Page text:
Each year the GWCT hosts undergraduate students on ecology, conservation and IT-related degrees, offering them an exciting opportunity to spend their sandwich placement year taking part in important game and wildlife conservation research. Placements are based at both our headquarters at Fordingbridge in Hampshire and at numerous outstations and long-term projects across Britain.
Sandwich placements for the 2021/22 academic year have now been filled.
We encourage and expect our students to play a full and active part in our research, and therefore a placement with the GWCT is an opportunity to challenge yourself in the field. Our placements present opportunities to expand your experience in such areas as surveying birds and habitats; catching and tagging individuals; work with and care of pointing dogs; laboratory work; data handling, analysis and reporting; database construction; experimental design; GIS; and radio telemetry work.
Previous IT students have brought some of our old databases into the modern SQL era and helped with manipulating and displaying information from satellite-tagged woodcock as part of our Woodcock Watch project, while another developed a crowd-sourced method to identify species from camera trap photos. This is a great opportunity to acquire skills that are increasingly desirable in the field of IT and its application in a scientific environment.
For some first-hand experience of what student life with the Trust is like, some current and past students reflect on how they spent the year…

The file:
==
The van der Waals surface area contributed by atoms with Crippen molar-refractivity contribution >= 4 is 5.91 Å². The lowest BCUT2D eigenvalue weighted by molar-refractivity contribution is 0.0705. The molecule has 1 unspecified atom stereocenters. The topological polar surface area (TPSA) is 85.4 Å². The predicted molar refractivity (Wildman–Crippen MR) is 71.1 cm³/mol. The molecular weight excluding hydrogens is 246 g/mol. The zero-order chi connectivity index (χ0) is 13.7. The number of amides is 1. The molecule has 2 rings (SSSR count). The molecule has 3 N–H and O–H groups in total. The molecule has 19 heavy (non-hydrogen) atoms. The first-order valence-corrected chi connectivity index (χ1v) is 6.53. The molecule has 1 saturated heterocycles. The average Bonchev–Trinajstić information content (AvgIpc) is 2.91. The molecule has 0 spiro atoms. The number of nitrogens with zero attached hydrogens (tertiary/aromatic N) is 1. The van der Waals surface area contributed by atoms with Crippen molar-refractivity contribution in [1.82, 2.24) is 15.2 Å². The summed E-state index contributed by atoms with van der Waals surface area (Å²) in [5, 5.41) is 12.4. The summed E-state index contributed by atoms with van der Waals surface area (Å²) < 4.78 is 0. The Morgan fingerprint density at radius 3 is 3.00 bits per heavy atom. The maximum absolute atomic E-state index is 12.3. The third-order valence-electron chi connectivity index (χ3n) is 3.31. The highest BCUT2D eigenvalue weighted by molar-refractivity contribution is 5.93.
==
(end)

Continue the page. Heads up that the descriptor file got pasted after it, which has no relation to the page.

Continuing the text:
Tamara Spivey (Scottish Lowlands)
VIDEO Ellen Knight (Farmland Ecology)
I’ve had a fantastic year working in the Farmland Ecology Unit at the Trust. The placement has allowed me to work on a variety of projects, from spending days walking around farms catching bumblebees to surveying woodlands for woodcock. Despite not being at university, I’ve probably learnt as much, if not more than any other year of my degree.
Coming to the Trust threw me in the deep end of working for a research organisation, and the level of trust I’ve received to carry out independent work has been brilliant. Throughout my year I’ve had the opportunity to hone my insect identification skills in the lab, head out all over the country on fieldwork, practise my stats and report-writing in a real-life context, and even help organise projects for the department.
Doing this placement has allowed me to gain perspective on why I’m studying my degree and has helped me grow not just as a scientist but as a person. I would highly recommend that any student looking at a career in ecological research should apply for this placement.
Kit Lawson (GIS and Wetlands)
My placement at the Trust was split between the GIS and Wetlands departments; this allowed me to develop a range of office and fieldwork skills. Working on a variety of projects such estate mapping on ArcGIS and monitoring predators using camera traps for the LIFE Waders for Real project has been both interesting and rewarding.
The researchers are eager to share their knowledge with the students as well as welcoming an extra pair of hands for hare counts and woodcock surveys. I have very much enjoyed my placement at the Trust and feel that it will be invaluable for my final year at university and jobs thereafter.
Elouise Mayall (Farmland Wildlife Conservation Research and GIS)
As a PARTRIDGE student I have gained skills that one would expect from a conservation placement: science communication, off-road driving, and different survey techniques as well as experience in GIS, qualitative and quantitative analysis.
On top of that, I also had the privilege of visiting four other countries during my placement, including an incredible trip to Romania to compare agricultural practices and form new partnerships. Yet what I will miss the most from my time here is the inspiring and passionate people at the Trust and the PARTRIDGE project who are happy to share their knowledge and experience with you every step of the way.